£20,995 - £28,990 Price range
- 5 Seats
50 - 60 MPG
Style-led SUVs are nothing new – these days even MG is trying its hand at the segment. Toyota, meanwhile, seemed to snooze through the coupe crossover craze that the Nissan Juke started in 2011, but now the Japanese giant has awoken from its slumber with the Toyota C-HR.
Despite appearances, it is bigger than the Juke. In fact, it’s more of a rival for models such as the Nissan Qashqai, Renault Kadjar, and Toyota RAV4. That gives the edgily styled Toyota a discernible advantage over the competition if you’re the kind of person who likes to get noticed.
To reel customers away from other carmakers, the CH-R’s interior features ambient lighting and piano-black plastic for an upmarket feel. The large infotainment screen, mounted high up, corresponds with the customary raised driving position for great forward visibility. Our only concern is the 370-litre boot that’s significantly smaller than all of its rivals but hey – those looks don’t come free.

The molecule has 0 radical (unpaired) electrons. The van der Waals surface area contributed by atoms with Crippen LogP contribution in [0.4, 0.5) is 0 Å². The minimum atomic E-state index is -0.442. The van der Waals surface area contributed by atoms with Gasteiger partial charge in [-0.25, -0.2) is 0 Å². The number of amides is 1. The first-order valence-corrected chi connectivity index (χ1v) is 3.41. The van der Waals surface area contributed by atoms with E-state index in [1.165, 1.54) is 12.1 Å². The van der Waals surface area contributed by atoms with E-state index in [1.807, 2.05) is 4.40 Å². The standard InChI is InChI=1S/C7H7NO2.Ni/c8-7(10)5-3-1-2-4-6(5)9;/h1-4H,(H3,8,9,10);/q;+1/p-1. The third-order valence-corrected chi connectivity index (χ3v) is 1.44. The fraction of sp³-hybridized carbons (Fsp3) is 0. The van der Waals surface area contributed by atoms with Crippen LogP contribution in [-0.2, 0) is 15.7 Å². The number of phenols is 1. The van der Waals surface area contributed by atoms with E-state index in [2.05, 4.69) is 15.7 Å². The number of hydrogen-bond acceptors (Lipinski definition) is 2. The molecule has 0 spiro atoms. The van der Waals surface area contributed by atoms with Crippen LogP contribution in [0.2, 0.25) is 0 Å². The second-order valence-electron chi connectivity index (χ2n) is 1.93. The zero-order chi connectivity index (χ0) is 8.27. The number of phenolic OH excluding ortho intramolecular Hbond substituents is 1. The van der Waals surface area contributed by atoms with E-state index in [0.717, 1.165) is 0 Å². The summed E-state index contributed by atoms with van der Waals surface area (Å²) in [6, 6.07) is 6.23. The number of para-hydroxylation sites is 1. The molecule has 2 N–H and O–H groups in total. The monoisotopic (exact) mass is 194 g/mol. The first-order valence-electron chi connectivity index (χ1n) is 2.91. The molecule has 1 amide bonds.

Another potential worry is the lack of a diesel engine from launch, instead, customers will choose between a 1.2-litre turbocharged petrol (borrowed from the Auris), which is available with two or four-wheel drive, and a 1.8-litre petrol-electric hybrid. The latter uses proven tech (and, sadly, the droning CVT gearbox) from the Prius to achieve a fuel consumption of over 80mpg and low CO2s for free road tax.
Trim levels will also be familiar to anyone who is au fait with the Toyota range – they include Icon, Excel and Dynamic. Icon gives you the basics such as air-con and an infotainment system, Excel adds sat-nav and a plethora of safety systems and Dynamic tops the range with LED headlights and bespoke interior upholstery.